I feel like I've been waiting for this book forever, or at least for any time in the last decade or so (it seems like only yesterday when I was eyeing the first River Cottage handbooks in what used to be the big Waterstones in town, but it was 2007, and that branch has gone) the series wouldn't have been complete without it.
It's hard to overstate my enthusiasm for the River Cottage handbooks, there is nothing that I do not love about them. The variety of writers who have contributed to the series, each bringing a distinctive voice, but always making them feel like friends contributing to a conversation, the whole philosophy behind the books, the breadth of things they cover, the way they make you feel you can have a go at anything from curing bacon, to skinning a rabbit, to making a cheese, and so much more inbetween. All of it just makes these books special, and I've not even mentioned that they fit in a pocket (particularly handy for the foraging titles) or the really useful range of recipes that don't just cover the obvious choices for any given subject. They're just great.
Cheese really isn't my passion; I will never understand the appeal of something that smells like it died some time ago, relies heavily on mould, or oozes across the plate towards you, all of which puts me in a significant minority amongst the people I know. I do like all sorts of hard cheeses, goats cheese, and other things that don't smell like socks that have been left on a corpse, but I always assumed that I'd be reading this book with a view to acquiring some general knowledge rather than in a will do spirit.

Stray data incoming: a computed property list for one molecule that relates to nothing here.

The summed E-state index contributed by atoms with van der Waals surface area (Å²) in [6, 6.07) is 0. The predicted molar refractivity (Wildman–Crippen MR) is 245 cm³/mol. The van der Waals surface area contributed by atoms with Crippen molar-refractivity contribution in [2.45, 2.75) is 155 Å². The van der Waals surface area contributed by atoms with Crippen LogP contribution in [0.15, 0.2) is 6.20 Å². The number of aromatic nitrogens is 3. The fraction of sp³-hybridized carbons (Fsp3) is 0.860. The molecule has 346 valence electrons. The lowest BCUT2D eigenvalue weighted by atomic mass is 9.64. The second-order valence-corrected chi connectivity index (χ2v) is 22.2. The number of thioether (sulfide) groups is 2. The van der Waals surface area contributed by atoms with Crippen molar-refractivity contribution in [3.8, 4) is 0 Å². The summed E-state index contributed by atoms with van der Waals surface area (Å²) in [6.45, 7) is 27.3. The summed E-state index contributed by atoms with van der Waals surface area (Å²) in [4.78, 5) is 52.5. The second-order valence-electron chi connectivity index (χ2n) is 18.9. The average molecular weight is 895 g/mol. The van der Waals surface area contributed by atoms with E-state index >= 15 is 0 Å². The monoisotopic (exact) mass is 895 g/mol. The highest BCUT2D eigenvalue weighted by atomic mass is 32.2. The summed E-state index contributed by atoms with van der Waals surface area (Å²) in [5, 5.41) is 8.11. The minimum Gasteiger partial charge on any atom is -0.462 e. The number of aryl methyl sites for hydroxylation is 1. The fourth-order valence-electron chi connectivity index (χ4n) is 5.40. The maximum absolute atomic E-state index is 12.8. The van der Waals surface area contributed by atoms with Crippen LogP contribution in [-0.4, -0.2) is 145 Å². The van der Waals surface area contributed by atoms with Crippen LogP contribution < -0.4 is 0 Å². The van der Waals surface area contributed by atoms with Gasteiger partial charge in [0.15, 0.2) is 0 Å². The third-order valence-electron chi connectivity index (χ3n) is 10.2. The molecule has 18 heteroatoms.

Now that I've actually got my hands on 'Cheese and Dairy' though, the desire to do is increasing. That's mostly on the yoghurt/labneh/crème fraîche/mascarpone front, and I'm not really sure how practical a proposition it is to make your own Crème Fraîche, even if you are going to turn some of it into mascarpone when you live more or less alone. That's especially true because I can't actually remember when I last bought either, but still, at least I now know how.
I'm also actually quite surprised, and excited, by the variety of cheese styles it's practical for the home cook to make - which certainly demonstrates what a lost art cheesemaking has become. Not so very long ago this is knowledge which would have been much more widespread, at least in rural areas and farming families.
What interests me most here though is the discussion about different sorts of milk and the processes involved in its commercial production (so the differences between raw milk, pasteurised milk, and that filtered stuff that keeps an unfeasibly long time) and milk from different animals. Even if I don't see myself as a would be cheese maker I do like to have a better understanding of what I'm buying. The sections that explain all this are short but very informative so you get a good overview, or a very good place to start before moving on to more detailed research.